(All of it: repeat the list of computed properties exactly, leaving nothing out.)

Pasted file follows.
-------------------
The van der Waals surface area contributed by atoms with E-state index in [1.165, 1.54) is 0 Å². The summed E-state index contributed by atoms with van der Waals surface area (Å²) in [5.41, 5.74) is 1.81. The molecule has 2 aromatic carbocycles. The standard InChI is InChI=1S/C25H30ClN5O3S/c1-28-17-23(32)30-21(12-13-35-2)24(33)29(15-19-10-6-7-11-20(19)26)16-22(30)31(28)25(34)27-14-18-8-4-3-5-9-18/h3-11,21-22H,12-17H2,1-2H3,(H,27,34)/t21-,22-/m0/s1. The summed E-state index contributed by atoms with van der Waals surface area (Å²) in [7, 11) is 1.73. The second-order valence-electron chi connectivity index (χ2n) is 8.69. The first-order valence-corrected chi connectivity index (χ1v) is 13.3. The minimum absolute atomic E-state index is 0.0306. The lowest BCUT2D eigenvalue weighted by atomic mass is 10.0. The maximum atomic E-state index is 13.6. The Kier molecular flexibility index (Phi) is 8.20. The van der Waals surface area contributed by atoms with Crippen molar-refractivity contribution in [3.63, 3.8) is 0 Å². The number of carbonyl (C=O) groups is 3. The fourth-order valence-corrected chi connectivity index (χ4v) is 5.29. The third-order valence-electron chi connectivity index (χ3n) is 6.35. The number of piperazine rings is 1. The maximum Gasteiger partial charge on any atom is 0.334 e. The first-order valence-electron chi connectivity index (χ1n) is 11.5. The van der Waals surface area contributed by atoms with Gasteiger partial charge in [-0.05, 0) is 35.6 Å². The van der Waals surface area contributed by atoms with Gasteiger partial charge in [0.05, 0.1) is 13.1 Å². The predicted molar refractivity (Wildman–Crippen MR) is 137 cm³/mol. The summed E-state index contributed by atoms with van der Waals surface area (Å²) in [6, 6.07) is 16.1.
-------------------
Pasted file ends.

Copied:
The van der Waals surface area contributed by atoms with E-state index in [1.165, 1.54) is 0 Å². The summed E-state index contributed by atoms with van der Waals surface area (Å²) in [5.41, 5.74) is 1.81. The molecule has 2 aromatic carbocycles. The standard InChI is InChI=1S/C25H30ClN5O3S/c1-28-17-23(32)30-21(12-13-35-2)24(33)29(15-19-10-6-7-11-20(19)26)16-22(30)31(28)25(34)27-14-18-8-4-3-5-9-18/h3-11,21-22H,12-17H2,1-2H3,(H,27,34)/t21-,22-/m0/s1. The summed E-state index contributed by atoms with van der Waals surface area (Å²) in [7, 11) is 1.73. The second-order valence-electron chi connectivity index (χ2n) is 8.69. The first-order valence-corrected chi connectivity index (χ1v) is 13.3. The minimum absolute atomic E-state index is 0.0306. The lowest BCUT2D eigenvalue weighted by atomic mass is 10.0. The maximum atomic E-state index is 13.6. The Kier molecular flexibility index (Phi) is 8.20. The van der Waals surface area contributed by atoms with Crippen molar-refractivity contribution in [3.63, 3.8) is 0 Å². The number of carbonyl (C=O) groups is 3. The fourth-order valence-corrected chi connectivity index (χ4v) is 5.29. The third-order valence-electron chi connectivity index (χ3n) is 6.35. The number of piperazine rings is 1. The maximum Gasteiger partial charge on any atom is 0.334 e. The first-order valence-electron chi connectivity index (χ1n) is 11.5. The van der Waals surface area contributed by atoms with Gasteiger partial charge in [-0.05, 0) is 35.6 Å². The van der Waals surface area contributed by atoms with Gasteiger partial charge in [0.05, 0.1) is 13.1 Å². The predicted molar refractivity (Wildman–Crippen MR) is 137 cm³/mol. The summed E-state index contributed by atoms with van der Waals surface area (Å²) in [6, 6.07) is 16.1.